Financial regulation in the UK will get stricter after the country leaves the EU whether a Brexit deal is agreed or not, accounting giant KPMG has predicted.
In a report published last week, the company said Brexit leaves "considerable scope for divergence", despite UK regulators insisting they will not deviate from EU standards.
But calls for a "bonfire of red tape" are likely to be ignored, with Britain's long history of going above and beyond minimum EU financial regulations, or 'super-equivalence', expected to continue.
Moreover, UK firms are already under growing pressure to protect themselves from cyber attacks and technology failures, adding further evidence for a tougher regulatory environment post-Brexit.
Julie Patterson of KPMG's Regulatory Insight Centre pointed to the UK being the only member state in the EU to ring fence its banks, and said this trend would be more common outside the bloc.
"I see no sign that the UK regulators' tendency to lead the debate on risk and conduct issues will abate, so regulation may become more demanding, not less," she added.
The report focuses on six drivers for future UK regulation, including financial stability, consumer protection, FinTech, competitiveness, the impact of post-crisis reforms, and the pursuit of social objectives.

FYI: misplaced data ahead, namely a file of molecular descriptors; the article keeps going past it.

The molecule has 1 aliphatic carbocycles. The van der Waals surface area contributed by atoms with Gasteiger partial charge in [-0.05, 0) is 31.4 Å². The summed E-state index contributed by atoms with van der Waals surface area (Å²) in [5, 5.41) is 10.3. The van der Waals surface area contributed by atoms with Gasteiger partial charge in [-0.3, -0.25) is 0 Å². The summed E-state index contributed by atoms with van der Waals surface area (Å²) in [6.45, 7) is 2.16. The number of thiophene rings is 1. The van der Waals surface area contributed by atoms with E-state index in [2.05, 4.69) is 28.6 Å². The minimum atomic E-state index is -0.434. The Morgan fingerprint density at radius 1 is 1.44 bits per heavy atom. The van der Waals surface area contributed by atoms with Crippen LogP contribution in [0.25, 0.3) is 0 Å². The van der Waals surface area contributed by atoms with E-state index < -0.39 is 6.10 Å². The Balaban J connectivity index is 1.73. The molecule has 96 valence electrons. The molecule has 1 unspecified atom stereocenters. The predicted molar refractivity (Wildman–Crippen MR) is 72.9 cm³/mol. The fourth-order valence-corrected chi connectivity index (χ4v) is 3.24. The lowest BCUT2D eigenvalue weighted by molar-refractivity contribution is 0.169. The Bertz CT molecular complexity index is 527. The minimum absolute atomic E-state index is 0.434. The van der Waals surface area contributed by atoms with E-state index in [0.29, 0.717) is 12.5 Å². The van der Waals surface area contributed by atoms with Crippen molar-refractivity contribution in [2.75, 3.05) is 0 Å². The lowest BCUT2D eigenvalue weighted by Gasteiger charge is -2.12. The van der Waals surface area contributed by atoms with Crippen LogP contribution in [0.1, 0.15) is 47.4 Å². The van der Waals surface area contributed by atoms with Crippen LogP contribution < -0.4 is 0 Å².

Even where the UK remains broadly in line with EU, a "host of tweaks and changes" are expected as European laws are transposed into the Financial Conduct Authority (FCA) and Prudential Regulatory Authority's (PRA) rulebooks.
While the UK will lose its influence in the EU, KPMG said the country will remain an important player in setting international standards, and may be able to work closer with other financial centres.
"Institutions are therefore likely to have to respond to considerable uncertainty, complexity and cost as the UK regulatory regime adjusts in the new post-Brexit world," KPMG said.
"This will include re-writing the PRA and FCA rulebooks to reflect the UK outside the EU and following its own path, in some areas, moving ahead of international standards and EU legislation."